The Robber Robbed
Too Long; Didn't ReadNothing so needs reforming as other people’s habits.—Pudd’nhead Wilson’s Calendar.
Behold, the fool saith, “Put not all thine eggs in the one basket”—which is but a manner of saying, “Scatter your money and your attention;” but the wise man saith, “Put all your eggs in the one basket and—watch that basket”—Pudd’nhead Wilson’s Calendar.
What a time of it Dawson’s Landing was having! All its life it had been asleep, but now it hardly got a chance for a nod, so swiftly did big events and crashing surprises come along in one another’s wake: Friday morning, first glimpse of Real Nobility, also grand reception at Aunt Patsy Cooper’s, also great robber-raid; Friday evening, dramatic kicking of the heir of the chief citizen in presence of four hundred people; Saturday morning, emergence as practising lawyer of the long-submerged Pudd’nhead Wilson; Saturday 198night, duel between chief citizen and titled stranger.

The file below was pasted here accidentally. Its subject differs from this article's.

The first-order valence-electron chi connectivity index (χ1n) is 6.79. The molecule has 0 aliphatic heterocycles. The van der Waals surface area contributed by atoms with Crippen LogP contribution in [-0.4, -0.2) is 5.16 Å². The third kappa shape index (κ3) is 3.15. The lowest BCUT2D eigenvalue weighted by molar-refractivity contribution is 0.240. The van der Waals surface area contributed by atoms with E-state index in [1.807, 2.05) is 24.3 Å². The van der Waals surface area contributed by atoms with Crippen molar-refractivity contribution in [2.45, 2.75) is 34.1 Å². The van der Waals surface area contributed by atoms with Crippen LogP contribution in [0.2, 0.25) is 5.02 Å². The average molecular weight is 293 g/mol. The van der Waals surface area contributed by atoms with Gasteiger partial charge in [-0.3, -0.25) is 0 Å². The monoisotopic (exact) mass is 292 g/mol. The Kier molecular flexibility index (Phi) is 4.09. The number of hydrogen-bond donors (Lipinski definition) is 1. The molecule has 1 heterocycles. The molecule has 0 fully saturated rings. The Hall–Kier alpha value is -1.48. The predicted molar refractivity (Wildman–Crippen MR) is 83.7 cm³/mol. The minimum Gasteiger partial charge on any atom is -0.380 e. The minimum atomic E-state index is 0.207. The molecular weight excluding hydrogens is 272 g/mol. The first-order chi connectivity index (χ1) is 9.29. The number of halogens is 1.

The people took more pride in the duel than in all the other events put together, perhaps. It was a glory to their town to have such a thing happen there. In their eyes the principals had reached the summit of human honor. Everybody paid homage to their names; their praises were in all mouths. Even the duelists’ subordinates came in for a handsome share of the public approbation: wherefore Pudd’nhead Wilson was suddenly become a man of consequence. When asked to run for the mayoralty Saturday night he was risking defeat, but Sunday morning found him a made man and his success assured.